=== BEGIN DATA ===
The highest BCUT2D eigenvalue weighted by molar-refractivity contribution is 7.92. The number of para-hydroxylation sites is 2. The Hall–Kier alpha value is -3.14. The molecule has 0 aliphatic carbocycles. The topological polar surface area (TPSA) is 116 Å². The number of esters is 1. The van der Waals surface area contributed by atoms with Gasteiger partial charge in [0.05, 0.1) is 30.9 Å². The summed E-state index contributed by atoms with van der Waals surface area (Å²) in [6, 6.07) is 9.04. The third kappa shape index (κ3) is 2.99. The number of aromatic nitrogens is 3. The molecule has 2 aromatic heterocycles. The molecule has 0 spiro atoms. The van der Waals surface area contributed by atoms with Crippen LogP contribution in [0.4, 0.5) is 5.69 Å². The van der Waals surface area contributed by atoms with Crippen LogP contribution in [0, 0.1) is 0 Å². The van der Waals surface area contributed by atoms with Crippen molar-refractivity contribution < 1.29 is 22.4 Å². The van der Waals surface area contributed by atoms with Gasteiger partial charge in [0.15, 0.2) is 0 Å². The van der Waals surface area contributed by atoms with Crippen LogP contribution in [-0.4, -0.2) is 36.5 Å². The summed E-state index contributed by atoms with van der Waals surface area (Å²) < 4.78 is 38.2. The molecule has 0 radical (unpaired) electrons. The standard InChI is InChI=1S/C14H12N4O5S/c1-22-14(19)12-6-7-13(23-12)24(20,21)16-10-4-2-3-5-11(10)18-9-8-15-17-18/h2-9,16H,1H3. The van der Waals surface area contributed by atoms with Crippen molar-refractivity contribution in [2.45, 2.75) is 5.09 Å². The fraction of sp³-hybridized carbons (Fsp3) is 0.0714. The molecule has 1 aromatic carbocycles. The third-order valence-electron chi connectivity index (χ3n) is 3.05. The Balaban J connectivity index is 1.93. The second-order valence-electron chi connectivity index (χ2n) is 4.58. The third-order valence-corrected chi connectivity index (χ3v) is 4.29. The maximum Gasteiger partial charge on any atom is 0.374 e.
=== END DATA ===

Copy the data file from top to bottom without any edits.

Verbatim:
The highest BCUT2D eigenvalue weighted by molar-refractivity contribution is 7.92. The number of para-hydroxylation sites is 2. The Hall–Kier alpha value is -3.14. The molecule has 0 aliphatic carbocycles. The topological polar surface area (TPSA) is 116 Å². The number of esters is 1. The van der Waals surface area contributed by atoms with Gasteiger partial charge in [0.05, 0.1) is 30.9 Å². The summed E-state index contributed by atoms with van der Waals surface area (Å²) in [6, 6.07) is 9.04. The third kappa shape index (κ3) is 2.99. The number of aromatic nitrogens is 3. The molecule has 2 aromatic heterocycles. The molecule has 0 spiro atoms. The van der Waals surface area contributed by atoms with Crippen LogP contribution in [0.4, 0.5) is 5.69 Å². The van der Waals surface area contributed by atoms with Crippen LogP contribution in [0, 0.1) is 0 Å². The van der Waals surface area contributed by atoms with Crippen molar-refractivity contribution < 1.29 is 22.4 Å². The van der Waals surface area contributed by atoms with Gasteiger partial charge in [0.15, 0.2) is 0 Å². The van der Waals surface area contributed by atoms with Crippen LogP contribution in [-0.4, -0.2) is 36.5 Å². The summed E-state index contributed by atoms with van der Waals surface area (Å²) < 4.78 is 38.2. The molecule has 0 radical (unpaired) electrons. The standard InChI is InChI=1S/C14H12N4O5S/c1-22-14(19)12-6-7-13(23-12)24(20,21)16-10-4-2-3-5-11(10)18-9-8-15-17-18/h2-9,16H,1H3. The van der Waals surface area contributed by atoms with Crippen molar-refractivity contribution in [2.45, 2.75) is 5.09 Å². The fraction of sp³-hybridized carbons (Fsp3) is 0.0714. The molecule has 1 aromatic carbocycles. The third-order valence-electron chi connectivity index (χ3n) is 3.05. The Balaban J connectivity index is 1.93. The second-order valence-electron chi connectivity index (χ2n) is 4.58. The third-order valence-corrected chi connectivity index (χ3v) is 4.29. The maximum Gasteiger partial charge on any atom is 0.374 e.